Overall, it's a quick & interesting look.
I found this super-up-close slow-motion video, embedded below, on Pete Chile -- aka Chilly Pete -- and thought I'd share his work as well. Pete, who is a resident artist at Daredevil Tattoo in NYC, works in a variety of tattoo styles, from ultra-bold traditional to Japanese to woodblock print inspired work. In fact, you'll see a lot of the latter on his Instagram, which I'm really digging.
The video of Pete tattooing, by Don Razniewski (who did Daredevil's tattoo history-laden museum fund video), is dramatic (maybe it's the moody music) and even hypnotic, just following the needles slowly puncture the skin, following the work from lining to completion. Definitely worth a look.
I've been a long time fan of tattooer-Viking Colin Dale of Skin & Bone in Copenhagen, not just for his dotwork/blackwork creations -- many handpoked -- but also for his Jedi wisdom on tattoos and life in general.
Colin's tattoo work and words are wonderfully presented in Hampus Samuelsson's short film "Colin Dale Roots," which is embedded below. The film just made its debut at the Tattoo Arts Film Festival in Saskatoon, Canada -- Colin's hometown -- and has been spreading across social media.
The footage includes Colin freehand drawing a Nordic-inspired tattoo, his tattooing by hand and machine, and also an up-close look at his performing native Inuit skin sewing. But what I really love about this film is his musings on tattooing as a rite of passage and how, at a time where there is so much lack of permanence in our lives (whether it be marriages, jobs, or homes), tattooing is something that can't be taken away from us. There's also a great discussion on how his work developed over the 18-19 years he's been tattooing, and his interest in the roots of it all.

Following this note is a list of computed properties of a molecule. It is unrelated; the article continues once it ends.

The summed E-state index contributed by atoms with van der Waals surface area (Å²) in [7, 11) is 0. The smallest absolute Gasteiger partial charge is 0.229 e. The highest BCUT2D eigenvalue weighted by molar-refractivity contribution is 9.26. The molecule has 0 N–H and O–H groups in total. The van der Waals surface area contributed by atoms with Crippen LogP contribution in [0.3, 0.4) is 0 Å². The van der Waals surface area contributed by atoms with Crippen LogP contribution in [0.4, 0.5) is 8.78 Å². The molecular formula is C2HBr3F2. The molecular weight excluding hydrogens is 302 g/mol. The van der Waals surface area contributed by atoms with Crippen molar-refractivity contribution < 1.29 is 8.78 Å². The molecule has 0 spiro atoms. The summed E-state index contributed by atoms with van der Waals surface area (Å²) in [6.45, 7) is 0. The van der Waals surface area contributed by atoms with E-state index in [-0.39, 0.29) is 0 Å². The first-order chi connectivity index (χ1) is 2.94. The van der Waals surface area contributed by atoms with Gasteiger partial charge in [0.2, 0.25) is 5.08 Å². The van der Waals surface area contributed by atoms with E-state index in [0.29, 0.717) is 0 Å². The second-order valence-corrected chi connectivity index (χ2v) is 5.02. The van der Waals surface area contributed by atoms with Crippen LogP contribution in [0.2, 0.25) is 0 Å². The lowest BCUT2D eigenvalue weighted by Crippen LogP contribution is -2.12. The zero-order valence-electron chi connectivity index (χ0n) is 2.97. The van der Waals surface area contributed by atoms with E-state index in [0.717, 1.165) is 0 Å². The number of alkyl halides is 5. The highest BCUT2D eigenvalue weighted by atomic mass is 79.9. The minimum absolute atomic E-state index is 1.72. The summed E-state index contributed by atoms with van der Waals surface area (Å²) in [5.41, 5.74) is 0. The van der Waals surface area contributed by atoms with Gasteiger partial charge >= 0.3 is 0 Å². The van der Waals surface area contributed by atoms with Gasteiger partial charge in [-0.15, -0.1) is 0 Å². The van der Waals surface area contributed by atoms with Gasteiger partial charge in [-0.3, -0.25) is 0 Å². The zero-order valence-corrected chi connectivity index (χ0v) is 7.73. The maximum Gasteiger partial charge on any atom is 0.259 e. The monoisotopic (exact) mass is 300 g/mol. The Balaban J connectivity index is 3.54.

I highly recommend watching the film.
Find more of Colin's work on his site, Facebook and Instagram.
I thoroughly enjoyed this Heartbeat NY video profile on Gene Coffey, resident artist of Tattoo Culture in Brooklyn, in which he shares his thoughts on originality, plagiarism, and finding one's own voice in tattooing, among other great discussions on the art.